RNA-sequencing analysis of messenger RNA/MicroRNA in a rabbit aneurysm model identifies pathways and genes of interest

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Abstract

BACKGROUND AND PURPOSE: Rabbit aneurysm models are used for the testing of embolization devices and elucidating the mechanisms of human intracranial aneurysm growth and healing. We used RNA-sequencing technology to identify genes relevant to induced rabbit aneurysm biology and to identify genes and pathways of potential clinical interest. This process included sequencing microRNAs, which are important regulatory noncoding RNAs. MATERIALS AND METHODS: Elastase-induced saccular aneurysms were created at the origin of the right common carotid artery in 6 rabbits. Messenger RNA and microRNA were isolated from the aneurysm and from the control left common carotid artery at 12 weeks and processed by using RNA-sequencing technology. The results from RNA sequencing were analyzed by using the Ingenuity Pathway Analysis tool. RESULTS: A total of 9396 genes were analyzed by using RNA sequencing, 648 (6.9%) of which were found to be significantly differentially expressed between the aneurysms and control tissues (P < .05; false-discovery rate, <0.01; fold change, >2 or <.5). Of these genes, 614 were mapped successfully, 143 were down-regulated, and 471 were up-regulated in the aneurysms as compared with controls. Using the same criteria for significance, 3 microRNAs were identified as down-regulated and 5 were identified as up-regulated. Pathway analysis associated these genes with inflammatory response, cellular migration, and coagulation, among other functions and pathologies. CONCLUSIONS: RNA-sequencing analysis of rabbit aneurysms revealed differential regulation of some key pathways, including inflammation and antigen presentation. ANKRD1 and TACR1 were identified as genes of interest in the regulation of matrix metalloproteinases.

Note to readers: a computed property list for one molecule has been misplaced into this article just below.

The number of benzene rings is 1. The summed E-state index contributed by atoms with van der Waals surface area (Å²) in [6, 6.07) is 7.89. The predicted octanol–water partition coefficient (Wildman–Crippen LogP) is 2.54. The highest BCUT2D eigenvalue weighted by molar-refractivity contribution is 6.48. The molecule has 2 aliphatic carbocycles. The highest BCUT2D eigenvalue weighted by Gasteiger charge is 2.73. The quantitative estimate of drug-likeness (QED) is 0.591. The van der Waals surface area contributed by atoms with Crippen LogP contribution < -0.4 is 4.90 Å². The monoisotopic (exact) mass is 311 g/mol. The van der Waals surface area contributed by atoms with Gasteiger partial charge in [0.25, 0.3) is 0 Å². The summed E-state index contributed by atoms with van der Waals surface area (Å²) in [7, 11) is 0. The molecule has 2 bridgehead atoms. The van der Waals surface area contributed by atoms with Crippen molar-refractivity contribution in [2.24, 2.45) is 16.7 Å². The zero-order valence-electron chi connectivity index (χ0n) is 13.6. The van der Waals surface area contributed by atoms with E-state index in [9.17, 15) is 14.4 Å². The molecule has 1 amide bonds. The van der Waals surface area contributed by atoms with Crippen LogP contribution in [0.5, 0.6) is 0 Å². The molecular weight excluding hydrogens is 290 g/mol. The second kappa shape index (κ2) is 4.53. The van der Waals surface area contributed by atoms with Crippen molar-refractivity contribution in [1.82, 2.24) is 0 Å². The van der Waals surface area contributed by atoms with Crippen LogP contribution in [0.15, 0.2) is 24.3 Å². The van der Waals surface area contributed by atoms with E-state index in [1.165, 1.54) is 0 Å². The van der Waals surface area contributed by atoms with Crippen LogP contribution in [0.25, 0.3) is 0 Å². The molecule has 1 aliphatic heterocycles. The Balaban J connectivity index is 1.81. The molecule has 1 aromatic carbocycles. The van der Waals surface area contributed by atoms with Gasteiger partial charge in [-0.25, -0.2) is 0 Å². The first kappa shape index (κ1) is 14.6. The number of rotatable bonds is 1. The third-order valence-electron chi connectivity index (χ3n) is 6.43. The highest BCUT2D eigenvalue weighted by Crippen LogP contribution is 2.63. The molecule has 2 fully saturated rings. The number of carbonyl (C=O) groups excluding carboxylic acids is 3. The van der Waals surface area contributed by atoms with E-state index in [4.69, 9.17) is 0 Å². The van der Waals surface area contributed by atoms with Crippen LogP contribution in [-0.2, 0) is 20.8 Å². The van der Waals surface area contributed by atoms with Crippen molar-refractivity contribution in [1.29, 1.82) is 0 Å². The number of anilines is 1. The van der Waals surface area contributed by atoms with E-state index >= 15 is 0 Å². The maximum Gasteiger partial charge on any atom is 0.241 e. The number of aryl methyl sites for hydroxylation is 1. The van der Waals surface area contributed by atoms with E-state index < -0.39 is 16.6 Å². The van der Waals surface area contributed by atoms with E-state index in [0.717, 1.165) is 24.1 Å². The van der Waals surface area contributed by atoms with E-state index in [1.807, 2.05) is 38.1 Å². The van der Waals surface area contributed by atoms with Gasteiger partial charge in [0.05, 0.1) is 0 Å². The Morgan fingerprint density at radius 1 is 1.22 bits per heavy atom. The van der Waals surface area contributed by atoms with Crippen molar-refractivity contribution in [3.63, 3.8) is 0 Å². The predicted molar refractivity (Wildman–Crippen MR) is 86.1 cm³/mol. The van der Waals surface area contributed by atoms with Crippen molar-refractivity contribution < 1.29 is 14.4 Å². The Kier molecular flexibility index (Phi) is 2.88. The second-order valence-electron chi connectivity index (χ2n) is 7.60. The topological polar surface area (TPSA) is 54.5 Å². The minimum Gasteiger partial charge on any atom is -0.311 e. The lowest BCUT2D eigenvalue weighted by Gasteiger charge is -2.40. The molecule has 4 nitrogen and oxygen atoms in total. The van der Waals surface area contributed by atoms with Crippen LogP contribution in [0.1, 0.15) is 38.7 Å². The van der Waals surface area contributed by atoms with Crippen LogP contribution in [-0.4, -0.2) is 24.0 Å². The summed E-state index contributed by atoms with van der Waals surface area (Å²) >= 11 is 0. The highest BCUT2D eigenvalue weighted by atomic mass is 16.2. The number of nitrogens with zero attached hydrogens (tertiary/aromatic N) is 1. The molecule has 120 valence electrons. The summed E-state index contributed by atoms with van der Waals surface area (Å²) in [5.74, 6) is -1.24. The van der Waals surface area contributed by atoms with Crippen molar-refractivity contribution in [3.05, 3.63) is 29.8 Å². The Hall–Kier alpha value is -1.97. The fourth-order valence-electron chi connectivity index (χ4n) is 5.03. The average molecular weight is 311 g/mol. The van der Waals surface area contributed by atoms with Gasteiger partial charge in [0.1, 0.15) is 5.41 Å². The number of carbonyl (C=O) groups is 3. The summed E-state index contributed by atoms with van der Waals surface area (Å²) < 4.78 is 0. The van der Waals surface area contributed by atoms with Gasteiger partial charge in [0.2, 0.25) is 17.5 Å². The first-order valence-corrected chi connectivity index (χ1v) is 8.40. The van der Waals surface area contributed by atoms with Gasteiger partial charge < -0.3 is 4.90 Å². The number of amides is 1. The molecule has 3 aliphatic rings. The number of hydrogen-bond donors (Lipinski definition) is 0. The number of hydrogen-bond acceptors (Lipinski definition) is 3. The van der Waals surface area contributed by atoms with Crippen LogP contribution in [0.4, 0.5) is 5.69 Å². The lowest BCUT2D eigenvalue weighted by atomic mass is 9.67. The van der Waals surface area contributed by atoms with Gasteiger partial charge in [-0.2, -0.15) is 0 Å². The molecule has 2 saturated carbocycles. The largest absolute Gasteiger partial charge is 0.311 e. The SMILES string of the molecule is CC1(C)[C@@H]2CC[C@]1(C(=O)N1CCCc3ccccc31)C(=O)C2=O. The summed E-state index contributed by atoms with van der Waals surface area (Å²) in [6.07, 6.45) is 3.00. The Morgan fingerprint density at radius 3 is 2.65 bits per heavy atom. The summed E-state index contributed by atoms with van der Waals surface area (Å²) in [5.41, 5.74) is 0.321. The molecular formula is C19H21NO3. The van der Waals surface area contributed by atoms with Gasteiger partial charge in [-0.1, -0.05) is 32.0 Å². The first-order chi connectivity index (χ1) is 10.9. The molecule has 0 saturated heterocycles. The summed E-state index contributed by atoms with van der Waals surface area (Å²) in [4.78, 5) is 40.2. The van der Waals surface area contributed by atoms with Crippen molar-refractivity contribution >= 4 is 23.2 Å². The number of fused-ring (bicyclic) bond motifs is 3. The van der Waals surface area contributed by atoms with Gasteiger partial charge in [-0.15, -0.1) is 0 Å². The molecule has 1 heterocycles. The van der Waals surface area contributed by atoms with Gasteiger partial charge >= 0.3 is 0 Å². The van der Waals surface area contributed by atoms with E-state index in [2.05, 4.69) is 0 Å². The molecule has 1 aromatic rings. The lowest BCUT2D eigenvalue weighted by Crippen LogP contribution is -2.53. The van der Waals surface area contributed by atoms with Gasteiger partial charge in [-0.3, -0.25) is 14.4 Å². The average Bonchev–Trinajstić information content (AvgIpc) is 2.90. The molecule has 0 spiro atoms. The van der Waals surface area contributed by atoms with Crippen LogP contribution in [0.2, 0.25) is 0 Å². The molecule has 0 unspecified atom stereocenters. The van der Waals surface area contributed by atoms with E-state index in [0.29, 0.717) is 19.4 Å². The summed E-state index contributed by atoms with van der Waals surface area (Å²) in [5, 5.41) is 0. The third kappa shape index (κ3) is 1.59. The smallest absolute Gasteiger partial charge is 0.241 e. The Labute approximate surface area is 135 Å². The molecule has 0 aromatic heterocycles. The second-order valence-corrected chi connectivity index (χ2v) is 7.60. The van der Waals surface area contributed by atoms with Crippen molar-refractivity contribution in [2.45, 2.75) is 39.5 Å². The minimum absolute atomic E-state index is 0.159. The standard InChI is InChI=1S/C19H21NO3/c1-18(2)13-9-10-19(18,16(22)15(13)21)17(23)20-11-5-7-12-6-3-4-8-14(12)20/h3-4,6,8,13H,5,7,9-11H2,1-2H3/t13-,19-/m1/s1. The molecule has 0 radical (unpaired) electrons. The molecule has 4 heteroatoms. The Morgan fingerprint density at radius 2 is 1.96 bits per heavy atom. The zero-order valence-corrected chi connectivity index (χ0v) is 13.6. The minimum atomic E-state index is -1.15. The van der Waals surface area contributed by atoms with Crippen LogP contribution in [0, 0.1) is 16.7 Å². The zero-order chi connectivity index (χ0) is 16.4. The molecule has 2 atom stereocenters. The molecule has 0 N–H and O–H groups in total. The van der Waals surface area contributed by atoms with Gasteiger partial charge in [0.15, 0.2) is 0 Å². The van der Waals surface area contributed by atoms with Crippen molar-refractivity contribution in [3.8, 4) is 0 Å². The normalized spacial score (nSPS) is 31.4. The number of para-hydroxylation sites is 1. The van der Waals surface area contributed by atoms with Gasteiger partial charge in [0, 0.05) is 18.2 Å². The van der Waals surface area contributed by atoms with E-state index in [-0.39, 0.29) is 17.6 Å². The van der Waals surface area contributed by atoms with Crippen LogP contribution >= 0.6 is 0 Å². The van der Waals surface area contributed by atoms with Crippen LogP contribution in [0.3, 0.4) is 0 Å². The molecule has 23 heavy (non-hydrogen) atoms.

Original languageEnglish (US)
Pages (from-to)1710-1715
Number of pages6
JournalAmerican Journal of Neuroradiology
Volume36
Issue number9
DOIs
StatePublished - Sep 1 2015

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ASJC Scopus subject areas

  • Clinical Neurology
  • Radiology Nuclear Medicine and imaging

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